Meanwhile, we went into the Polo Bar, just off the hotel lobby, which the front desk had told us it had just won an award for best hotel bar in London (by not sure what source). I ordered a signature cocktail which was almost $20.  And my husband’s half-bottle of Prosecco was much higher-priced.  We had to ask for snacks and the server was not happy when asked for more. We were casually dressed but not in jeans though we did have are walking shoes on. I feel as though there was some disdain toward us.  So if you are prepared to pay a high price for good drinks in a trendy setting, go well-dressed!  We went to our hotel room to get ready for tonight’s dinner at NOPI.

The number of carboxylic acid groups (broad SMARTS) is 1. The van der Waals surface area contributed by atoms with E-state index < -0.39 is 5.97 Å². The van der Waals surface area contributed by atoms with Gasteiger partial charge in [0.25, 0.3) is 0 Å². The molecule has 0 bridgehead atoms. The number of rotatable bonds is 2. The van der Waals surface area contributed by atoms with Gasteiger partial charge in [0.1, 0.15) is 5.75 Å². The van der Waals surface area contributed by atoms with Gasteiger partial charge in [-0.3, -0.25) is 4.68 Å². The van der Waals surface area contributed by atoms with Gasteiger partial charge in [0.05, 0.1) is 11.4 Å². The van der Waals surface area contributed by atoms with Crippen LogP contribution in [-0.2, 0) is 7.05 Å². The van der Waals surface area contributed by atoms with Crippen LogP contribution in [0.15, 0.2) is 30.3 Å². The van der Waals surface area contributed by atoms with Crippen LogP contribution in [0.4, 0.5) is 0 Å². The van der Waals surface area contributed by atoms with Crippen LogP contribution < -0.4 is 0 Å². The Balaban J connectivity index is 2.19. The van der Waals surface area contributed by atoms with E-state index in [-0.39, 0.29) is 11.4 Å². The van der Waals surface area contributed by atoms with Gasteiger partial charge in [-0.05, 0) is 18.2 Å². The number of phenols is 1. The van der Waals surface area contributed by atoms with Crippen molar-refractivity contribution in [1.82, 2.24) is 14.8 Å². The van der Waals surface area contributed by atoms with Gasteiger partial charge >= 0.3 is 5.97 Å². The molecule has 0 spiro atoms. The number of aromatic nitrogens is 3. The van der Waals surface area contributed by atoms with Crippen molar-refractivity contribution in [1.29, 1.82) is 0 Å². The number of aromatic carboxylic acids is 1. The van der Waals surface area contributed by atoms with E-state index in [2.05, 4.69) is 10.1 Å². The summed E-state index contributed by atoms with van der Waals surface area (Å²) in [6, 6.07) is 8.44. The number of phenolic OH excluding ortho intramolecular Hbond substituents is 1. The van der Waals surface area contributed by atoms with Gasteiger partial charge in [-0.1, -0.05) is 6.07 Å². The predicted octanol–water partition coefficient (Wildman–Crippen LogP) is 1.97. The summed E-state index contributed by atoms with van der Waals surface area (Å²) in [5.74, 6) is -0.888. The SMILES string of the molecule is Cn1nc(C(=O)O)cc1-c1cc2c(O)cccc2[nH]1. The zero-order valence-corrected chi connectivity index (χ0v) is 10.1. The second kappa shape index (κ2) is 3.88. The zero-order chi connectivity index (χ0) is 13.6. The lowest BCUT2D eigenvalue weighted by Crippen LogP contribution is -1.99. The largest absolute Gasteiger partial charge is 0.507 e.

Because I was familiar with the cookbook Jerusalem by Ottolenghi and Tami, I made a reservation at authors’ restaurant NOPI (= North of Picadilly), several months ahead of our trip to London. We walked from our hotel, were seated promptly, and received a daily-revised menu. Our very friendly and knowledgeable waiter helped us throughout the meal, starting with choosing the right number of dishes—we went with small plates though there were some very interesting entrees too. I recognized a few dishes from the cookbook, of which we tried a couple. The waiter guided us with our beverages, letting me taste a bit of beer before I ordered it. As we were ordering, I told him that I was familiar with the Jerusalem cookbook and that we were part of a cooking club so requested a copy of the menu.  He told us to order the peanut butter and caramel ice cream with chocolate sauce as at least 1 of our desserts.  It was to die for. At the end he handed me both the main and dessert menu. Highly recommended!

We walked back to the Westbury and fell asleep.

Sunday, 8/7 London–More Walking, Walking, Walking then to Heathrow